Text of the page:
There is a very good Chinese proverb that explains the importance of education. It says: “When planning for a decade, plant corn. When planning for a decade, plant trees. When planning for life, train and educate people.

If we train our children well, then we would be able to start changing the world. As a Muslim scholar states: “A young person is a sapling of power, strength, and intelligence. If trained and educated properly, he or she can become a “hero” overcoming obstacles and acquire a mind that promises enlightenment to hearts and order to the world.”

Next comes the economy. As everyone knows, a large part of the world economy is in the hands of a few multinational entities. In other words, a huge amount of money is circulating among the hands of the few. To upset this, people must pool capital and start creating business firms, whether it be in the manufacturing or in the service sectors. At the same time, these firms must create their own R&D sections, and must expand properly so that the “monopoly of a few” would be broken. In this way, money will circulate within a fairly larger chunk of the population and people would realize that they could empower themselves.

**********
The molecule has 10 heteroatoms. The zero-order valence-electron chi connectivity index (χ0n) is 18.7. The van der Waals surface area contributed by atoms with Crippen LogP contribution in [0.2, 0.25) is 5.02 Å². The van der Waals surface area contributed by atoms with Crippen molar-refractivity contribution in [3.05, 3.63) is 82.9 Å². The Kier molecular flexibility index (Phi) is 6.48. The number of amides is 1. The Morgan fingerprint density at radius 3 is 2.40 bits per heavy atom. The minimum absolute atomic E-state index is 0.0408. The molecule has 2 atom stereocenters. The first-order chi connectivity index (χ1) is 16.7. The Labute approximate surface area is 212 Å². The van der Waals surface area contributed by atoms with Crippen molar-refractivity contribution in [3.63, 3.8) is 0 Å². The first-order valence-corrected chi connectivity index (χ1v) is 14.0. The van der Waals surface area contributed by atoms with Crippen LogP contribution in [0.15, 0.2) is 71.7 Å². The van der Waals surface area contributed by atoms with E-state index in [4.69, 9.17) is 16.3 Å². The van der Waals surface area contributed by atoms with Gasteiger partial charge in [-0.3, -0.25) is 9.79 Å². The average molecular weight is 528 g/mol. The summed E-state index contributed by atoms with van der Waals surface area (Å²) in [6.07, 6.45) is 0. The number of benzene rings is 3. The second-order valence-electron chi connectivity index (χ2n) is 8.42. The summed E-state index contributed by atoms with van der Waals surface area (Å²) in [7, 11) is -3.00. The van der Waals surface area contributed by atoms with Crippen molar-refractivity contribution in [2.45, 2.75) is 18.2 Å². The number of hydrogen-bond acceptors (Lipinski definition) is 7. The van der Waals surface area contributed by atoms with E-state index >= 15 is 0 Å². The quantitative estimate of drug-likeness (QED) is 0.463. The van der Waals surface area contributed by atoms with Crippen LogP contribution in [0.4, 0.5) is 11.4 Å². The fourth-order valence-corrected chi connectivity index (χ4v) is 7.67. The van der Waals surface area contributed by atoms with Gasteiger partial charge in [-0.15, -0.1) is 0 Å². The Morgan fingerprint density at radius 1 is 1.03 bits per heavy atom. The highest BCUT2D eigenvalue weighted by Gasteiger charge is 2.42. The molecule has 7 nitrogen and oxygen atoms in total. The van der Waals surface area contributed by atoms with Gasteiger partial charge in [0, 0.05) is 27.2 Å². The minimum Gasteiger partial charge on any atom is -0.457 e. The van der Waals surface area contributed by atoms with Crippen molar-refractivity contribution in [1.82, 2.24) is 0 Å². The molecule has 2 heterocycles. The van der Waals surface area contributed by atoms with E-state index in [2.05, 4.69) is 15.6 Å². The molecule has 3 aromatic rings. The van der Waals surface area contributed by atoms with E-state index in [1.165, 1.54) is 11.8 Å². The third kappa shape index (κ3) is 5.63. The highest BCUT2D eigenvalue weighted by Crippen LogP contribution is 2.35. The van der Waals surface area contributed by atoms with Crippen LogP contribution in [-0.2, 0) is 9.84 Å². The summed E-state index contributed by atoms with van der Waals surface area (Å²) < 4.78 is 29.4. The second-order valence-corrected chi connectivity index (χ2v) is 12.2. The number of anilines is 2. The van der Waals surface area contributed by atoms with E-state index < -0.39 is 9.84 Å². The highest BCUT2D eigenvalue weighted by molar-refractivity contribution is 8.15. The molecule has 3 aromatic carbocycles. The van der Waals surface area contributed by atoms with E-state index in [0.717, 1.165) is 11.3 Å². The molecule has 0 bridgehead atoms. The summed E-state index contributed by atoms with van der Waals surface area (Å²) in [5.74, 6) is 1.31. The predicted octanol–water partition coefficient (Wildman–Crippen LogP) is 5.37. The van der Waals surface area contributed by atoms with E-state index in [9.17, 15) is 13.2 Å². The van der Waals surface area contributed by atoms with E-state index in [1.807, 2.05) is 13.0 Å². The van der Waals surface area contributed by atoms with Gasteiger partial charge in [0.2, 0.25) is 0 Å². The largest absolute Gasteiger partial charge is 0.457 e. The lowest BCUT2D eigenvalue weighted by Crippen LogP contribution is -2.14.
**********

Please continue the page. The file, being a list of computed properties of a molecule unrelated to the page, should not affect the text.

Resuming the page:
Finally, the most important part is the self. Without changing ourselves first, how will we have the ability to change society? If we don’t change ourselves, we won’t be able to change anything at all.

People must learn how to prefer others over themselves. But at the same time, they must not forget to work for their own happiness; and they should learn from their mistakes. After all, as the famous cliche goes, “Experience is the best teacher.”

If all of us learn compassion and altruism, then we will understand that we humans were created to help others and to improve ourselves. And once we understand this, then we can embark on our quest to refine this world.